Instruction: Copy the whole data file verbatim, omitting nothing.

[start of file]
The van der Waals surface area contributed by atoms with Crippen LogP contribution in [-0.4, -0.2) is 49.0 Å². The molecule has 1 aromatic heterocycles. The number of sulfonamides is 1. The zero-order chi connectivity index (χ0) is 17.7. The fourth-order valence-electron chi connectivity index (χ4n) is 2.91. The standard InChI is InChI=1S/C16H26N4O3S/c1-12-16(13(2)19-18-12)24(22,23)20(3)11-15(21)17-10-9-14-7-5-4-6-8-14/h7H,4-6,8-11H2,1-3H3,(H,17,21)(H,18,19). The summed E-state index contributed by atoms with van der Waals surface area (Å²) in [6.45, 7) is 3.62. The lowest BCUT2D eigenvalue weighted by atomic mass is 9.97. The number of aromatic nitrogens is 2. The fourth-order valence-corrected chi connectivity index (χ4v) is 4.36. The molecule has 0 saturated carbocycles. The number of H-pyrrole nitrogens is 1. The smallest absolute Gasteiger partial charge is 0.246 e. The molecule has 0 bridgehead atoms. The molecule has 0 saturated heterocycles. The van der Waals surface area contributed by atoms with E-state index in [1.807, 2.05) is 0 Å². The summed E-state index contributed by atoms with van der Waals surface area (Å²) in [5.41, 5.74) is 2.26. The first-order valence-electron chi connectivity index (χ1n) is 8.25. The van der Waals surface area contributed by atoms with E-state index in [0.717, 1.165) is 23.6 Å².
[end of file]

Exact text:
The van der Waals surface area contributed by atoms with Crippen LogP contribution in [-0.4, -0.2) is 49.0 Å². The molecule has 1 aromatic heterocycles. The number of sulfonamides is 1. The zero-order chi connectivity index (χ0) is 17.7. The fourth-order valence-electron chi connectivity index (χ4n) is 2.91. The standard InChI is InChI=1S/C16H26N4O3S/c1-12-16(13(2)19-18-12)24(22,23)20(3)11-15(21)17-10-9-14-7-5-4-6-8-14/h7H,4-6,8-11H2,1-3H3,(H,17,21)(H,18,19). The summed E-state index contributed by atoms with van der Waals surface area (Å²) in [6.45, 7) is 3.62. The lowest BCUT2D eigenvalue weighted by atomic mass is 9.97. The number of aromatic nitrogens is 2. The fourth-order valence-corrected chi connectivity index (χ4v) is 4.36. The molecule has 0 saturated carbocycles. The number of H-pyrrole nitrogens is 1. The smallest absolute Gasteiger partial charge is 0.246 e. The molecule has 0 bridgehead atoms. The molecule has 0 saturated heterocycles. The van der Waals surface area contributed by atoms with E-state index in [1.807, 2.05) is 0 Å². The summed E-state index contributed by atoms with van der Waals surface area (Å²) in [5.41, 5.74) is 2.26. The first-order valence-electron chi connectivity index (χ1n) is 8.25. The van der Waals surface area contributed by atoms with E-state index in [0.717, 1.165) is 23.6 Å².